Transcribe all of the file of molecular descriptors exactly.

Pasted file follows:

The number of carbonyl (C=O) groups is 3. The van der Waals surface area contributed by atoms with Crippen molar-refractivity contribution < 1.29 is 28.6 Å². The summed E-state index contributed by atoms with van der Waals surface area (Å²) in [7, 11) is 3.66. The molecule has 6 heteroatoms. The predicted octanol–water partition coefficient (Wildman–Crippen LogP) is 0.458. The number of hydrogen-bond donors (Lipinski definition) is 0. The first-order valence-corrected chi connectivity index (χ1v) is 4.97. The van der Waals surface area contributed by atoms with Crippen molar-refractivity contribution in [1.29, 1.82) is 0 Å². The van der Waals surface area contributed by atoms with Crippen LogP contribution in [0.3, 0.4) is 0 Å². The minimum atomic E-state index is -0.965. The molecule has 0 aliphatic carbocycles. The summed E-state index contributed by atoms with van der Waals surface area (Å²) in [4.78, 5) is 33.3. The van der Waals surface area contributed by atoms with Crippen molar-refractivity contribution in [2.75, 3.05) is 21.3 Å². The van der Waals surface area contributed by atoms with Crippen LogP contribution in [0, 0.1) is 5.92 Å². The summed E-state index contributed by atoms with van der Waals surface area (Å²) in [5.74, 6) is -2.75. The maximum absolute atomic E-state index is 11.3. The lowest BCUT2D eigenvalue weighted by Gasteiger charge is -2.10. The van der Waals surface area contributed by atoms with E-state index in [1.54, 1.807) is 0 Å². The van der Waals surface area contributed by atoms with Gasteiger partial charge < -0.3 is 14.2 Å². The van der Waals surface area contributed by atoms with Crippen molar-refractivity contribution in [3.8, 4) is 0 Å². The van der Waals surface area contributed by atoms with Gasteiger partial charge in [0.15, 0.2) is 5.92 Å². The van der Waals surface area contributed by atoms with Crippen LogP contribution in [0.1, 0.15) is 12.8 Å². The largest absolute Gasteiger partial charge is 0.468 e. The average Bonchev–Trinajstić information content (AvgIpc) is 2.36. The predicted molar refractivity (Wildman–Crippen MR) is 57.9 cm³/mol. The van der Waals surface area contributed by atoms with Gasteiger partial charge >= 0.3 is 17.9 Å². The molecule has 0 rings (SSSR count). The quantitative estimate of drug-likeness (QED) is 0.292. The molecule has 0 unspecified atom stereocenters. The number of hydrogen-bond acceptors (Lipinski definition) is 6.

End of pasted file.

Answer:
The number of carbonyl (C=O) groups is 3. The van der Waals surface area contributed by atoms with Crippen molar-refractivity contribution < 1.29 is 28.6 Å². The summed E-state index contributed by atoms with van der Waals surface area (Å²) in [7, 11) is 3.66. The molecule has 6 heteroatoms. The predicted octanol–water partition coefficient (Wildman–Crippen LogP) is 0.458. The number of hydrogen-bond donors (Lipinski definition) is 0. The first-order valence-corrected chi connectivity index (χ1v) is 4.97. The van der Waals surface area contributed by atoms with Crippen molar-refractivity contribution in [1.29, 1.82) is 0 Å². The van der Waals surface area contributed by atoms with Crippen LogP contribution in [0.3, 0.4) is 0 Å². The minimum atomic E-state index is -0.965. The molecule has 0 aliphatic carbocycles. The summed E-state index contributed by atoms with van der Waals surface area (Å²) in [4.78, 5) is 33.3. The van der Waals surface area contributed by atoms with Crippen molar-refractivity contribution in [2.75, 3.05) is 21.3 Å². The van der Waals surface area contributed by atoms with Crippen LogP contribution in [0, 0.1) is 5.92 Å². The summed E-state index contributed by atoms with van der Waals surface area (Å²) in [5.74, 6) is -2.75. The maximum absolute atomic E-state index is 11.3. The lowest BCUT2D eigenvalue weighted by Gasteiger charge is -2.10. The van der Waals surface area contributed by atoms with E-state index in [1.54, 1.807) is 0 Å². The van der Waals surface area contributed by atoms with Gasteiger partial charge < -0.3 is 14.2 Å². The van der Waals surface area contributed by atoms with Crippen molar-refractivity contribution in [3.8, 4) is 0 Å². The van der Waals surface area contributed by atoms with Gasteiger partial charge in [0.15, 0.2) is 5.92 Å². The van der Waals surface area contributed by atoms with Crippen LogP contribution in [0.1, 0.15) is 12.8 Å². The largest absolute Gasteiger partial charge is 0.468 e. The average Bonchev–Trinajstić information content (AvgIpc) is 2.36. The predicted molar refractivity (Wildman–Crippen MR) is 57.9 cm³/mol. The van der Waals surface area contributed by atoms with Gasteiger partial charge >= 0.3 is 17.9 Å². The molecule has 0 rings (SSSR count). The quantitative estimate of drug-likeness (QED) is 0.292. The molecule has 0 unspecified atom stereocenters. The number of hydrogen-bond acceptors (Lipinski definition) is 6.